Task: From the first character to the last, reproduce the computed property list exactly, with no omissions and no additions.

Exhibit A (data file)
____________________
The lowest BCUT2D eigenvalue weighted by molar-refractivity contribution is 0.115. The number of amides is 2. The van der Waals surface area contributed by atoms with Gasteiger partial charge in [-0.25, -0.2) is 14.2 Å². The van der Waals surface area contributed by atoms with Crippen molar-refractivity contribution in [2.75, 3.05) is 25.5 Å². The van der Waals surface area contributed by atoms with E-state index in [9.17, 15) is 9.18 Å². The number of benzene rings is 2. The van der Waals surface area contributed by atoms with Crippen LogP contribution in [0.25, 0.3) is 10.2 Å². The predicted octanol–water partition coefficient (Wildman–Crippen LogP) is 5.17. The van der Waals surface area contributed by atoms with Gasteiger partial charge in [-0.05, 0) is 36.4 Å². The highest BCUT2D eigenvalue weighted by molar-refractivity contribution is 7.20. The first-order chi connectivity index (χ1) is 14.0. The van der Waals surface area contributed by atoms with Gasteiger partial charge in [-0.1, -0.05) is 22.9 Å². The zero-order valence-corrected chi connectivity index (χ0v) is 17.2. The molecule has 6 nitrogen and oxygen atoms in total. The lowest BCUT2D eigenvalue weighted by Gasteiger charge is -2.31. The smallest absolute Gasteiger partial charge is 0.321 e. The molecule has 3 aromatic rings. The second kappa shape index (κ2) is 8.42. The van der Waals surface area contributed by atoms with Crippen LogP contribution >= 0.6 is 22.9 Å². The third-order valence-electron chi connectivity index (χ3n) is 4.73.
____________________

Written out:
The lowest BCUT2D eigenvalue weighted by molar-refractivity contribution is 0.115. The number of amides is 2. The van der Waals surface area contributed by atoms with Gasteiger partial charge in [-0.25, -0.2) is 14.2 Å². The van der Waals surface area contributed by atoms with Crippen molar-refractivity contribution in [2.75, 3.05) is 25.5 Å². The van der Waals surface area contributed by atoms with E-state index in [9.17, 15) is 9.18 Å². The number of benzene rings is 2. The van der Waals surface area contributed by atoms with Crippen LogP contribution in [0.25, 0.3) is 10.2 Å². The predicted octanol–water partition coefficient (Wildman–Crippen LogP) is 5.17. The van der Waals surface area contributed by atoms with Gasteiger partial charge in [-0.05, 0) is 36.4 Å². The highest BCUT2D eigenvalue weighted by molar-refractivity contribution is 7.20. The first-order chi connectivity index (χ1) is 14.0. The van der Waals surface area contributed by atoms with Gasteiger partial charge in [-0.1, -0.05) is 22.9 Å². The zero-order valence-corrected chi connectivity index (χ0v) is 17.2. The molecule has 6 nitrogen and oxygen atoms in total. The lowest BCUT2D eigenvalue weighted by Gasteiger charge is -2.31. The smallest absolute Gasteiger partial charge is 0.321 e. The molecule has 3 aromatic rings. The second kappa shape index (κ2) is 8.42. The van der Waals surface area contributed by atoms with Crippen LogP contribution >= 0.6 is 22.9 Å². The third-order valence-electron chi connectivity index (χ3n) is 4.73.